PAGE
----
Classic Rock‘s Today’s memory
In memoriam Screamin’ Jay Hawkins
Originally shared by ****
12th February 2000… „Screaming Jay Hawkins”
US blues singer Screamin’ Jay Hawkins died aged 70. A Golden Gloves boxing champion at 16, he was married nine times, spent two years in jail, was temporary blinded by one of his flaming props on stage in 1976. He recorded ‘I Put A Spell On You’ in 1956, covered by The Animals and Nina Simone.
Screaming Jay Hawkins – I Put My Spell On You
From the abum : At Home with Screamin’ Jay Hawkins (1956)
„I Put a Spell on You” is a 1956 song written by Screamin’ Jay Hawkins, whose recording was selected as one of the Rock and Roll Hall of Fame’s 500 Songs that Shaped Rock and Roll. It was also ranked No. 313 on the Rolling Stone magazine’s list of The 500 Greatest Songs of All Time.
Although Hawkins’ version did not make any charts, several later cover versions have done so. Nina Simone’s version reached No. 23 in the US Billboard R&B chart in 1965; it also reached No. 49 in the UK singles chart that year, and No. 28 when it was reissued in 1969. The version by The Alan Price Set reached No. 9 in the UK in 1966, and No. 80 on the Billboard Hot 100. Creedence Clearwater Revival’s version reached No. 58 on the US Hot 100 in 1968. In the UK, Bryan Ferry’s version reached No. 18 in 1993, and the version by Sonique reached No. 36 in 1998 and No. 5 on reissue in 2000. The song has been recorded by numerous other artists. The song version by Jeff Beck featuring Joss Stone, was nominated for the Grammy Award for Best Rock Performance by a Duo or Group with Vocal at the 53rd Grammy Awards.
Hawkins had originally intended to record „I Put a Spell on You” as a refined love song, a blues ballad. He reported, however, that the producer „brought in ribs and chicken and got everybody drunk, and we came out with this weird version… I don’t even remember making the record. Before, I was just a normal blues singer. I was just Jay Hawkins. It all sort of just fell in place. I found out I could do more destroying a song and screaming it to death.”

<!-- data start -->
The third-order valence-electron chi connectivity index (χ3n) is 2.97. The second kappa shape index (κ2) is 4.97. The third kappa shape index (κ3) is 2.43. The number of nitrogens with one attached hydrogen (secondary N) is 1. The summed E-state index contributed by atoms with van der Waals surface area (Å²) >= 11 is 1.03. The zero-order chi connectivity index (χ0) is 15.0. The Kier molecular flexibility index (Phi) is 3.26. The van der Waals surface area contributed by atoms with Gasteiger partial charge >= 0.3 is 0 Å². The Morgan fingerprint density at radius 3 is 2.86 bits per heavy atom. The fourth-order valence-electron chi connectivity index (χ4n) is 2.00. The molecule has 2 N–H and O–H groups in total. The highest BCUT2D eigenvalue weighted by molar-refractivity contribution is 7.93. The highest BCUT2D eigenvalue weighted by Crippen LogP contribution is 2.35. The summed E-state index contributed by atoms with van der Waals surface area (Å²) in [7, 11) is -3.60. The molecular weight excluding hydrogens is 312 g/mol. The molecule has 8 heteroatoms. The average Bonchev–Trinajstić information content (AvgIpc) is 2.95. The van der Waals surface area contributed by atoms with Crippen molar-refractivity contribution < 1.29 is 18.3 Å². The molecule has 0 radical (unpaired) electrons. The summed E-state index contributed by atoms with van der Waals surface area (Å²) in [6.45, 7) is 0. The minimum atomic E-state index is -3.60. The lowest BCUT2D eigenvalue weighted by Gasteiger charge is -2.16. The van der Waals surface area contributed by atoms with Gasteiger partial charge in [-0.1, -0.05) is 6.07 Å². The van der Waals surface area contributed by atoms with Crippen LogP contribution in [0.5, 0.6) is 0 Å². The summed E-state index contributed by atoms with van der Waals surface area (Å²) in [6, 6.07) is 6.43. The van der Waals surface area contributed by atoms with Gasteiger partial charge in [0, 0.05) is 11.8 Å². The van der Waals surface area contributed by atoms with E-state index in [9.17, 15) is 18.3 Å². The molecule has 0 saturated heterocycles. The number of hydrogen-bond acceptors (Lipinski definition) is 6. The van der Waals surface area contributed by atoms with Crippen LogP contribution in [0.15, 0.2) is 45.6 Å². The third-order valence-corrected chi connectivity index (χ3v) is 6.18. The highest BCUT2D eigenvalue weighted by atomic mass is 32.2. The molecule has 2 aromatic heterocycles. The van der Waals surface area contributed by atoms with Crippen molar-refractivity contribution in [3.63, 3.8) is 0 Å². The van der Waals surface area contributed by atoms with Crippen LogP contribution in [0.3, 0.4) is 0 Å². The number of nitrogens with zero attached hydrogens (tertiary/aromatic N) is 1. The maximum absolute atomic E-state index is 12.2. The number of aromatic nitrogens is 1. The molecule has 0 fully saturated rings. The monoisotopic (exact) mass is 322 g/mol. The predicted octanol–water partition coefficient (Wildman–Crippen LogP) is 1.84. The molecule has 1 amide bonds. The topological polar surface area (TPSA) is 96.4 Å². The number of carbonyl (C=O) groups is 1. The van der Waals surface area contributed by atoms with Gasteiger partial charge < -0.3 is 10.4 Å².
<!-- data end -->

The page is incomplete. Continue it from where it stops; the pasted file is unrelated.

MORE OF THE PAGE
Hawkins first recorded „I Put a Spell on You” during his stint with Grand Records in late 1955, however that first version was not released at the time. It has since been reissued on Hawkins’ UK Rev-Ola CD The Whamee 1953-55.
The following year, Hawkins re-recorded his song for Okeh Records and the new version became a quick success. It was banned by some stores and radio stations, and did not appear on the record charts despite the fact it was clearly a good seller. The new version brought Hawkins together with Alan Freed and his „Rock and Roll Review”.
Up to this time, Hawkins had been a blues performer; emotional, but not wild. Freed suggested a gimmick to capitalize on the „demented” sound of „I Put a Spell on You”: Hawkins wore a long cape, and appeared onstage by rising out of a coffin in the midst of smoke and fog.
The act was a sensation, later bolstered by tusks worn in Hawkins’ nose, on-stage snakes and fireworks, and a cigarette-smoking skull named „Henry”. The theatrical act was one of the first shock rock performances, and a basis for much that came later in rock and roll, including Dr. John, Alice Cooper, Eric Burdon, Screaming Lord Sutch, Warren Zevon, Arthur Brown (whose band The Crazy World of Arthur Brown recorded „I Put a Spell on You” in 1968), Black Sabbath, Ted Nugent, George Clinton, The Butthole Surfers, The Cramps, and Marilyn Manson.